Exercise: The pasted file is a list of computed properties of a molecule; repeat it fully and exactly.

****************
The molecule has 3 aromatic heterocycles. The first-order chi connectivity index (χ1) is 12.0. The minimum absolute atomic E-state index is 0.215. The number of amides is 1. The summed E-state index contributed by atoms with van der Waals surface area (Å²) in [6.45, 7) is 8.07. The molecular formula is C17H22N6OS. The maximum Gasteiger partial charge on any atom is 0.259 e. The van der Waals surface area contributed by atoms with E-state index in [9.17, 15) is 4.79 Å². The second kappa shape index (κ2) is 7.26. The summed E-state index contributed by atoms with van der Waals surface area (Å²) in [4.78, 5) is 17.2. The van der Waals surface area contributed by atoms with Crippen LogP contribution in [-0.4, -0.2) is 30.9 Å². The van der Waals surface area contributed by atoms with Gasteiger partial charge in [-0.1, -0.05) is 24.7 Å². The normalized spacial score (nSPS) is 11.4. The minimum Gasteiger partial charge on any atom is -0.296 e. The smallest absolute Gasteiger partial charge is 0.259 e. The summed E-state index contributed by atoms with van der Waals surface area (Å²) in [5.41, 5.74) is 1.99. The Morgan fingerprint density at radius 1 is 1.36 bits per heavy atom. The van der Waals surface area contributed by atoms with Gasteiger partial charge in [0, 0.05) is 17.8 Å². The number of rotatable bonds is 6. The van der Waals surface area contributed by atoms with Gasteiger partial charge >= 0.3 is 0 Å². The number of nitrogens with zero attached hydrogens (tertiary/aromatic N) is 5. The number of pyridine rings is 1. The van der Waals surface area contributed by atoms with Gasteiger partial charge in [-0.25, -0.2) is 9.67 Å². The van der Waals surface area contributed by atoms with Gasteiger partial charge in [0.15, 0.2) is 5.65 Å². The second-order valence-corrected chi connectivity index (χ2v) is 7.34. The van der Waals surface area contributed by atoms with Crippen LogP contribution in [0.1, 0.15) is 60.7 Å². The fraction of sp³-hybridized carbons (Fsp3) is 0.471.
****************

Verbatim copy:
The molecule has 3 aromatic heterocycles. The first-order chi connectivity index (χ1) is 12.0. The minimum absolute atomic E-state index is 0.215. The number of amides is 1. The summed E-state index contributed by atoms with van der Waals surface area (Å²) in [6.45, 7) is 8.07. The molecular formula is C17H22N6OS. The maximum Gasteiger partial charge on any atom is 0.259 e. The van der Waals surface area contributed by atoms with E-state index in [9.17, 15) is 4.79 Å². The second kappa shape index (κ2) is 7.26. The summed E-state index contributed by atoms with van der Waals surface area (Å²) in [4.78, 5) is 17.2. The van der Waals surface area contributed by atoms with Crippen LogP contribution in [-0.4, -0.2) is 30.9 Å². The van der Waals surface area contributed by atoms with Gasteiger partial charge in [-0.1, -0.05) is 24.7 Å². The normalized spacial score (nSPS) is 11.4. The minimum Gasteiger partial charge on any atom is -0.296 e. The smallest absolute Gasteiger partial charge is 0.259 e. The summed E-state index contributed by atoms with van der Waals surface area (Å²) in [5.41, 5.74) is 1.99. The Morgan fingerprint density at radius 1 is 1.36 bits per heavy atom. The van der Waals surface area contributed by atoms with Gasteiger partial charge in [0, 0.05) is 17.8 Å². The number of rotatable bonds is 6. The van der Waals surface area contributed by atoms with Gasteiger partial charge >= 0.3 is 0 Å². The number of nitrogens with zero attached hydrogens (tertiary/aromatic N) is 5. The number of pyridine rings is 1. The van der Waals surface area contributed by atoms with Gasteiger partial charge in [-0.25, -0.2) is 9.67 Å². The van der Waals surface area contributed by atoms with Gasteiger partial charge in [0.15, 0.2) is 5.65 Å². The second-order valence-corrected chi connectivity index (χ2v) is 7.34. The van der Waals surface area contributed by atoms with Crippen LogP contribution in [0.1, 0.15) is 60.7 Å². The fraction of sp³-hybridized carbons (Fsp3) is 0.471.